By MOST REVEREND WILTON D. GREGORY | Published November 22, 2012
During the relatively early years of television, when there were only about three or four network stations broadcasting and all available programming generally concluded around 12 midnight, the weekly sitcoms and the game shows and the news programs typically ended their weekly airings on Friday with the encouragement: “Please remember to worship in a church or synagogue of your choice!”
In those laid-back days, even Hollywood and New York readily shared in the open promotion of religious practices. It was an age when there were apparently fewer notable conflicts between the entertainment world and organized religion. There were atheists and agnostics to be sure, but they, too, calmly allowed people of faith openly to acknowledge the spiritual values that are so much a part of the fabric of this nation. It was a moment in time when citizens’ watchdog organizations perchance had other targets for protest.
We obviously have changed from those moments in time.
Thanksgiving has never been a religious holiday—it is a civic event that unquestionably has an unavoidable spiritual component to it. Christians, Jews, Muslims, Buddhists, Hindus and those of other faiths all concede the spiritual values surrounding this holiday, even if they do not agree in expressing or defining them. Yet we now find it increasingly difficult to highlight any of those religious values without running afoul of someone or some group.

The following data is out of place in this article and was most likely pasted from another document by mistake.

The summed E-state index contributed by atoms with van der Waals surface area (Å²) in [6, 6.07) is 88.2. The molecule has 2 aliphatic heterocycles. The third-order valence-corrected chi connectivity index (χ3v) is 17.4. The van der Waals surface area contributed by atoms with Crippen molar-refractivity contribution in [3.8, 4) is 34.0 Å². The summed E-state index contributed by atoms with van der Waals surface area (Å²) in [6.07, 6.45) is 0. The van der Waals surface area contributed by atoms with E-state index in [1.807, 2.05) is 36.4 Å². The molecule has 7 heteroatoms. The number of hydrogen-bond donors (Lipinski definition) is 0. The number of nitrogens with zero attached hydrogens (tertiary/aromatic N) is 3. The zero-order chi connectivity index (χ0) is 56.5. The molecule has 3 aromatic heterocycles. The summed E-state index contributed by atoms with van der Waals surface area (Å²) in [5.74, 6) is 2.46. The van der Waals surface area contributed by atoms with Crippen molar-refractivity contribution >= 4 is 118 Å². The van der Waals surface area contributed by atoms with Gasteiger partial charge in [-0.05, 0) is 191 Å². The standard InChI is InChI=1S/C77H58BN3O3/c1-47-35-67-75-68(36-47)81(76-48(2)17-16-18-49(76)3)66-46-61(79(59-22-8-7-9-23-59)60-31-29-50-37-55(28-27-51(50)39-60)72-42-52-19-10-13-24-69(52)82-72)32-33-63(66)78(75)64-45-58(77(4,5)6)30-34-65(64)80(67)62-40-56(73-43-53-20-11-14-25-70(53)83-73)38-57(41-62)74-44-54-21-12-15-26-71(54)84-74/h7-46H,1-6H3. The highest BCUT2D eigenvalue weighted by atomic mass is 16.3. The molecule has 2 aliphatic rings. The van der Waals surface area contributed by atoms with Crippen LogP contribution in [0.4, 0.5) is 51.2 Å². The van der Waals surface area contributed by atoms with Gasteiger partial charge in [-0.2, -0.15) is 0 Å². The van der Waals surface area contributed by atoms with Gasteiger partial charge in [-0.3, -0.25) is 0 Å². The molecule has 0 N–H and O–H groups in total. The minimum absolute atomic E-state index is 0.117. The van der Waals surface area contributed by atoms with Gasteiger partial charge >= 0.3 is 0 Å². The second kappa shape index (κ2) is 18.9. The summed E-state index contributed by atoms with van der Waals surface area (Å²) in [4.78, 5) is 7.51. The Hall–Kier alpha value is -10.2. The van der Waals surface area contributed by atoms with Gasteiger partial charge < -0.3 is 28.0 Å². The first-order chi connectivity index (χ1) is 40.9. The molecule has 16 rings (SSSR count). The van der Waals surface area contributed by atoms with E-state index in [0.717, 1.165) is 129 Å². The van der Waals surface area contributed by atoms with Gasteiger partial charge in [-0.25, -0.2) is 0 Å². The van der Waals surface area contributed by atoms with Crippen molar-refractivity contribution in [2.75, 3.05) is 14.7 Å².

We must obviously be thankful to Someone for the bounty of our nation, for our own good fortune, for the freedoms that we enjoy—but how and to Whom do we convey that gratitude? We now need to be very careful of how we express our gratitude and where we direct those sentiments of appreciation! Nevertheless, Thanksgiving seems to urge us to acknowledge our need to be thankful and thus the holiday itself may be the cause of our dilemma.
The Catholic Church has not designated Thanksgiving as a holy day of obligation, and even the civic observance can claim no official part of the Catholic liturgical schema. Yet our churches will be filled with people who will come to praise God for His bountiful generosity on Thanksgiving Day. We know and believe that without the Merciful and Loving God none of us would even exist, much less enjoy so many blessings.
Thanksgiving draws us into an awareness that we have received graces and good fortune from some source beyond our own hard work and labor. There is a source of our blessings that is beyond ourselves. Thanksgiving points to a cause of the bounty that I enjoy that is outside of me. As we enter this wonderful time of year when families and friends come together in joy and fellowship, we also encounter more frequently the strident challenges to expressing openly the religious themes and nature of the season. Only Black Friday seems to go unscathed as a point of reference.
None of us would ever want to return to the early days of television—that age too had its own obvious problems—but at least it allowed for the spiritual and religious character of this time of year to be publicly acknowledged and openly promoted: “Please remember to worship in a church or synagogue of your choice!”
Happy Thanksgiving, my dear sisters and brothers! We realize that all of the blessings that we share come from the hand of an All-Loving and Perfectly Merciful God. Proudly do we acknowledge that truth as we try to live it more perfectly each day of the year. I’ll see many of you in church where we will give God the Glory and Praise that He and He alone so richly deserves!